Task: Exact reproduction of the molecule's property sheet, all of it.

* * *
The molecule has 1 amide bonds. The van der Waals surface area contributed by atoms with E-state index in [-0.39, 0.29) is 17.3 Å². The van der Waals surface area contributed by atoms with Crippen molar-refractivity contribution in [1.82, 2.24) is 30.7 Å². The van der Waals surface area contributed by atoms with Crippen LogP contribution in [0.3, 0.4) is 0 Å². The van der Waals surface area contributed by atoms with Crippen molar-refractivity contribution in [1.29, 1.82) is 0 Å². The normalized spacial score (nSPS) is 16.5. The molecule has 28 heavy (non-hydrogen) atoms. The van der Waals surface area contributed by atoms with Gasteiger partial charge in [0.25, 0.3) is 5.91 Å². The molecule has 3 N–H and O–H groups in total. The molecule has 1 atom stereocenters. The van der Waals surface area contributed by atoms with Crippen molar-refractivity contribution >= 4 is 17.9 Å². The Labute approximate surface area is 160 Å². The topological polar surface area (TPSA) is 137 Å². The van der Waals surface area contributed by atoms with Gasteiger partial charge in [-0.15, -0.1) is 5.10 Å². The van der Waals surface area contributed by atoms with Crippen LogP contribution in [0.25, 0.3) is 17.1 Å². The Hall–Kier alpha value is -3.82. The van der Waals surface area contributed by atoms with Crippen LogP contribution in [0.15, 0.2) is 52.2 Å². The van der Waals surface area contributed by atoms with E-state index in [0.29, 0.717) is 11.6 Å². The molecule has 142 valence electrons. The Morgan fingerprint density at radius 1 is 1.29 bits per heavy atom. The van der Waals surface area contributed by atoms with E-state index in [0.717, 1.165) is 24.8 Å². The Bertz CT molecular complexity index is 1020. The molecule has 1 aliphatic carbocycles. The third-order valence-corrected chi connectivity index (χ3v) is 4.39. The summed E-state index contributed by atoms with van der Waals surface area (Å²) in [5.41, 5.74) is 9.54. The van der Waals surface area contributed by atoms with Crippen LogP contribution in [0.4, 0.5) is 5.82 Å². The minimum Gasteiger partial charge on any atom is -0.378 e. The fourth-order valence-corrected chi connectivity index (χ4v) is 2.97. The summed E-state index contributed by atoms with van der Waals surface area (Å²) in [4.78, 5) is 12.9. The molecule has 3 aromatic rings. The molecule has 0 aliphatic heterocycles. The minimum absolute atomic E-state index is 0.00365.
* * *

The molecule has 1 amide bonds. The van der Waals surface area contributed by atoms with E-state index in [-0.39, 0.29) is 17.3 Å². The van der Waals surface area contributed by atoms with Crippen molar-refractivity contribution in [1.82, 2.24) is 30.7 Å². The van der Waals surface area contributed by atoms with Crippen LogP contribution in [0.3, 0.4) is 0 Å². The van der Waals surface area contributed by atoms with Crippen molar-refractivity contribution in [1.29, 1.82) is 0 Å². The normalized spacial score (nSPS) is 16.5. The molecule has 28 heavy (non-hydrogen) atoms. The van der Waals surface area contributed by atoms with Gasteiger partial charge in [0.25, 0.3) is 5.91 Å². The molecule has 3 N–H and O–H groups in total. The molecule has 1 atom stereocenters. The van der Waals surface area contributed by atoms with Crippen molar-refractivity contribution >= 4 is 17.9 Å². The Labute approximate surface area is 160 Å². The topological polar surface area (TPSA) is 137 Å². The van der Waals surface area contributed by atoms with Gasteiger partial charge in [-0.15, -0.1) is 5.10 Å². The van der Waals surface area contributed by atoms with Crippen LogP contribution in [0.25, 0.3) is 17.1 Å². The Hall–Kier alpha value is -3.82. The van der Waals surface area contributed by atoms with Crippen LogP contribution in [0.15, 0.2) is 52.2 Å². The van der Waals surface area contributed by atoms with E-state index in [0.29, 0.717) is 11.6 Å². The molecule has 142 valence electrons. The Morgan fingerprint density at radius 1 is 1.29 bits per heavy atom. The van der Waals surface area contributed by atoms with E-state index in [0.717, 1.165) is 24.8 Å². The Bertz CT molecular complexity index is 1020. The molecule has 1 aliphatic carbocycles. The third-order valence-corrected chi connectivity index (χ3v) is 4.39. The summed E-state index contributed by atoms with van der Waals surface area (Å²) in [5.41, 5.74) is 9.54. The van der Waals surface area contributed by atoms with Crippen LogP contribution in [0.4, 0.5) is 5.82 Å². The minimum Gasteiger partial charge on any atom is -0.378 e. The fourth-order valence-corrected chi connectivity index (χ4v) is 2.97. The summed E-state index contributed by atoms with van der Waals surface area (Å²) in [4.78, 5) is 12.9. The molecule has 3 aromatic rings. The molecule has 0 aliphatic heterocycles. The minimum absolute atomic E-state index is 0.00365.